Please forgive temporary problems with photos.
For all N-Series Tractors
Alvin's Corner–This page includes additional sketches, photos, description and diagrams. Most of this content was provided by Mr. Alvin Whaley, Dalton GA.
Alvin has access to some high-end metalworking tools, and has made some fine brackets and miscellaneous hardware. Most of us can only drool with envy, but perhaps a few fortunate souls can make use of these images and diagrams.
on June 14, 2010 Alvin wrote, "Kevin, This email is in reponse to your remarks, 3–Remove the guts from the original square-can coil and bring the leads out to connect to a more reliable round-can coil. After frying two coils on my 49 8N, I decided to give it a try, works just fine as shown in these pictures."
The spark plug could be moved to the side or top to get more fan clearance. After cleaning out the coil cans I lucked out and still had the wire for the points spring still attached, I just spliced with a wire long enough to extend about 2" higher than the top of coil can with a eyelet on the end.
Put spark plug in lathe and removed all metal only leaving porcelain. Broke away part covering the electrode. Soldered a wire with eyelet on end. Drilled out rivet holding hi tension bracket to bottom of coil. This left a hole just right for a 6-32 screw thru bracket, thru bottom of coil, thru wire eyelet and nut on inside to make connection and hold every thing together. Drilled hole for a tight fit of spark plug to prevent leaking when filled with black 2-part polyurethane potting material. Only takes about 15 minutes to set up.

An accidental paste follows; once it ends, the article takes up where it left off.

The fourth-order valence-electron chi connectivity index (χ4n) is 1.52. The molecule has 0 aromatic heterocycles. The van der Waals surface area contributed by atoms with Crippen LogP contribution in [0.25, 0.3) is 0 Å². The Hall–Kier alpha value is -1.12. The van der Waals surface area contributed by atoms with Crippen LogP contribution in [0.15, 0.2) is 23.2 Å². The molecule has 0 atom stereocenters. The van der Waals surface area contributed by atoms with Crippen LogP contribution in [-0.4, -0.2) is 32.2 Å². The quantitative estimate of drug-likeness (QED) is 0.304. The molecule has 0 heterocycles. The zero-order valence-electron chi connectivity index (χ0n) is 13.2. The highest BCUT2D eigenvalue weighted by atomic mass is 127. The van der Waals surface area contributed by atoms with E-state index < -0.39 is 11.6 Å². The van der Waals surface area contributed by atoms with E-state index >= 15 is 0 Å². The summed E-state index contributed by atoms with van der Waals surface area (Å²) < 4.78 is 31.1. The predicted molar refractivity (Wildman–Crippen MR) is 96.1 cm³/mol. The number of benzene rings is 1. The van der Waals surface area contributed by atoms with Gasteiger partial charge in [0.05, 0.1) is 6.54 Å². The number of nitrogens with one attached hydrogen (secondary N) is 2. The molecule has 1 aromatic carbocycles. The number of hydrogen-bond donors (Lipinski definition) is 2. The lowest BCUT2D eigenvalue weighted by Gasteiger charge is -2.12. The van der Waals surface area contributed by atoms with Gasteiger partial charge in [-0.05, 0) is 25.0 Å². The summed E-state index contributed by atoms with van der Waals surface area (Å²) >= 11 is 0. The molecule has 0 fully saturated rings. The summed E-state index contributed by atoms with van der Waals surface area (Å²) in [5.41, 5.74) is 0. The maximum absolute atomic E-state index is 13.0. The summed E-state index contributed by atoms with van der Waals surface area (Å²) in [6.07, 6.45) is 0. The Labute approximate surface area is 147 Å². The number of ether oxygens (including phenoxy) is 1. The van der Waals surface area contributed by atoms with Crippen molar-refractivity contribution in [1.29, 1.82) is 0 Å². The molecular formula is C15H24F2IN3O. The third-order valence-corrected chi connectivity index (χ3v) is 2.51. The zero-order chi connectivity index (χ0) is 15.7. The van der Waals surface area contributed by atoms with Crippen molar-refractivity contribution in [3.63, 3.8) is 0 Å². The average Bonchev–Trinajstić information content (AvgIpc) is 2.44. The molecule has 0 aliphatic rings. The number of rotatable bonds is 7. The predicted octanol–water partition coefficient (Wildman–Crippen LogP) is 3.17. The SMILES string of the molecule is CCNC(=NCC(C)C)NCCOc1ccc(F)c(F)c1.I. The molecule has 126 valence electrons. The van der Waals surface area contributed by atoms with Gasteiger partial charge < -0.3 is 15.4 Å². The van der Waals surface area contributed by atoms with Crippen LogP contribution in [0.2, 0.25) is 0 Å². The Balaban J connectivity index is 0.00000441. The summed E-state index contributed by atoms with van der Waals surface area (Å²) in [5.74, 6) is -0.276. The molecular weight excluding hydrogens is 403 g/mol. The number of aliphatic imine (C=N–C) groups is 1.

Milled a .5" releif on under side of top, center of existing post, drilled a hole thru post that removed the threaded stud on top side. Installed a 10-32 machine screw from bottom side thru wire eyelet and up thru hole in original brass insert still captured in top cover and placed a nut on top side, reinstalled cork gasket and screws to hold top in place, appears as original except for spark plug.
The next pic shows the round can coil mounted on the left side:
The next two drawings are for the alternator brackets machined from 1" thick aluminum flat bar on a Bridgeport CNC mill:
And a 2" alternator pulley:
The next drawing is a clear plastic 1/4" plate with machine screws threaded in from rear to connect all wires for alternator. This mounts where the voltage regulator was removed. This makes for a neat installation as you dont have to cut or splice any wires, just install original wires and add another nut.
It is possible to make usable alternator brackets with much less sophisticated metalworking equipment. I have a set that was made using a pair of tin snips and a drill! These are not the most durable or beautiful brackets I've ever seen, but they did work.
Quite a few people have solved the weak front mount coil issue by making an adapter plate or modifying an old coil so the front mount distributor will accept connections to a remote round can coil. Few look as good as the one pictured above. KL
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